Presenter & Journalist

Interview with Clubbed filmmakers

Colin Salmon and Mel Raido in ClubbedSet in early-80s Coventry, Clubbed follows timid factory worker Danny who is coping badly with a failed marriage and hard-knock existence when his life is transformed by a group of nightclub doormen who take him under their wing. Geoff adapted the film from his autobiography Watch My Back about his years sweeping floors and working club doors for a living.

These days the softly-spoken writer has a raft of best-selling books and a BAFTA to his name. “The whole thing’s hard to take in,” admits Geoff. “Genuinely, the book was written in the toilet of a factory where I worked at the time. And now I’m getting calls from people telling me they’ve seen the trailer at the cinema!

“Me and the film’s producer, Martin Carr, used to sit in my kitchen talking about how we’d like to make the film,” he recalls, “and now we’ve taken it from a factory floor right the way through to a two-million-pound film. It gives you a Barack Obama moment – anything is possible.”

The tale’s modern-day relevance attracted young actor Mel Raido, whose screen credits include British comedy Grow Your Own and ITV drama He Kills Coppers, to the part of Danny. “I think the film’s theme, and Geoff’s philosophy in his writing, is very contemporary: now is the time, anyone can achieve anything they want in life if they confront their fears head on,” explains Mel.

And Mel was glad to have his character’s real-life counterpart close at hand throughout the shoot. “It was a gift to have Geoff on set during filming. Having him there to tap into and to answer questions, and being able to soak up his experience and then interpret that myself really helped.”

Meanwhile Colin Salmon, seen most recently in Doctor Who and heist movie The Bank Job, drew inspiration from his own family for his character, head doorman Louis. “I didn’t get to meet the guy Louis’s based on, but I know the archetype,” explains Colin. “I had uncles who were doormen – big men, tough men. It’s quite interesting because no one’s really been surprised by Louis’s actions in the film, including me, because I know men like that.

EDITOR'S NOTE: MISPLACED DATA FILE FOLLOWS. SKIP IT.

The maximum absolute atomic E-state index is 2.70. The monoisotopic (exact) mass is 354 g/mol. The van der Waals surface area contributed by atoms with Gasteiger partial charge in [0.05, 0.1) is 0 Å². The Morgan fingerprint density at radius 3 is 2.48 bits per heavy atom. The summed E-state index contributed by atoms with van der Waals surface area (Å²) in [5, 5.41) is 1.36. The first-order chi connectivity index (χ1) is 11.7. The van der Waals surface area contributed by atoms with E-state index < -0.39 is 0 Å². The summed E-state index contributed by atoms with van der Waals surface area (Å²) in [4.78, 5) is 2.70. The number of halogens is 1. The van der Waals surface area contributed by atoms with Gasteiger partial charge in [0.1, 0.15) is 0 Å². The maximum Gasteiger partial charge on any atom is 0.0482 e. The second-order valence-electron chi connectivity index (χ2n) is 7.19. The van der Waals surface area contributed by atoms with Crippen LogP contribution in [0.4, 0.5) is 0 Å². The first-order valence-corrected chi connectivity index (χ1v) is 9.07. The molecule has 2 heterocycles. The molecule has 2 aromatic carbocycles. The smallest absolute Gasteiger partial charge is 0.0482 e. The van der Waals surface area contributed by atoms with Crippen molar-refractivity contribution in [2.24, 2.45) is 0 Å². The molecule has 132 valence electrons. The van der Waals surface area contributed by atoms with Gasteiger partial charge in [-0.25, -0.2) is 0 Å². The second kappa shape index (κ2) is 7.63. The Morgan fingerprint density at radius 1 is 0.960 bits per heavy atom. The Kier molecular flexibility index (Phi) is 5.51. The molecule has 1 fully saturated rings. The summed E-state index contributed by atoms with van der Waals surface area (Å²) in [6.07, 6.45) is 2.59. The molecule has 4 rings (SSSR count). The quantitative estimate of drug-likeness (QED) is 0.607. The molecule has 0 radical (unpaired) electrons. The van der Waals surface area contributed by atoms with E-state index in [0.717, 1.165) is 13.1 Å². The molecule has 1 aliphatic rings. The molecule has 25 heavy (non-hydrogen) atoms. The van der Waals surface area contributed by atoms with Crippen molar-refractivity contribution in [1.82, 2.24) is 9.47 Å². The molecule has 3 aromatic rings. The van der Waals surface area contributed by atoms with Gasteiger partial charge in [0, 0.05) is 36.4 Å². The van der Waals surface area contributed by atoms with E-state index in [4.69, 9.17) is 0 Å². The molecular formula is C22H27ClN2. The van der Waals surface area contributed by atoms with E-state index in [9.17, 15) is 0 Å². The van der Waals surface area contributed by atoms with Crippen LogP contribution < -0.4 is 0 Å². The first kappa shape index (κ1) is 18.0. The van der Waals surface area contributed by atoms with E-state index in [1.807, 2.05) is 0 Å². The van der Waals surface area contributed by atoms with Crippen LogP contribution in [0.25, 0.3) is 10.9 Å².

“Talking to Geoff, it seems that being a doorman is like urban martial arts,” he adds. “What’s interesting in the film is that you don’t actually see my character fight. I use my voice which I think is a very important part of their trade.”

ClubbedGeoff learned all about using verbal and body language to deter confrontation, the psychology of working nightclub doors as he puts it, over nine years on the job. Despite the skills Geoff picked up in the clubs and his flair for martial arts (he’s a former World Karate Champion), it was never an easy job. Director Neil Thompson wanted to reflect that on screen: “As filmmakers it’s our job to tell a compelling story and to search for truth and authenticity. Clubbed is set in very recessionary, hard times, and we didn’t want to hold back from that. The nightclub was where people went to escape their woes for a few hours and have the time of their life.”

But just because the film’s fictional club is in Coventry, don’t expect to hear any tracks from The Specials. “The film’s set in 1981 and we wanted to remain faithful to that vibe,” explains Neil, who has directed music videos for the likes of M-People and Prince. “They didn’t really listen to The Specials in nightclubs then. In the UK at that time working class people were listening to Northern Soul, authentic 60s Ska, US R’n’B, and the new LA sounds like Chic and Sister Sledge in the clubs. That was the sound of the city.”

As for the look of the city, Birmingham proved to be the perfect place. “It’s a fantastic city,” says Neil. “The old Victorian red-brick architecture you get there is great as is the range of parks, hills, countryside, canals, and terraced housing. It’s really useful that the city changes so much from one area to another. It’s also very competitive when it comes to prices and it’s pretty easy to organise everything there too. London is so expensive to shoot and so difficult to move around. In Birmingham it’s easier to do everything.”

Indeed Neil and his team had such a good experience shooting in the city that they’re hoping to return for their next film. “We just need to find the right office building or empty warehouse in Birmingham that we can use both as a location and as a base for our offices. All the locations we need are in the area. If we can find an interior space that’s soundproof enough and where we can build then it makes sense to stay in the city and do the whole lot there.”

Geoff would love nothing more than to see the region, particularly his hometown, at the centre of UK filmmaking. “Screen West Midlands have championed me right from my first short film Bouncer through to Clubbed. It would be great to attract the film industry to Coventry as it’s a city with a lot of energy and strong voices, and it would be nice to showcase that. Making more films, winning more BAFTAs, an Oscar… that’s what will make people believe it can happen.”

And with Clubbed already receiving a British Independent Film Award nomination as well as favourable comparisons to award-winning British films Trainspotting and Lock, Stock And Two Smoking Barrels, Geoff and the film’s crew have high hopes for the future.

Clubbed is in cinemas now.

Birmingham Life

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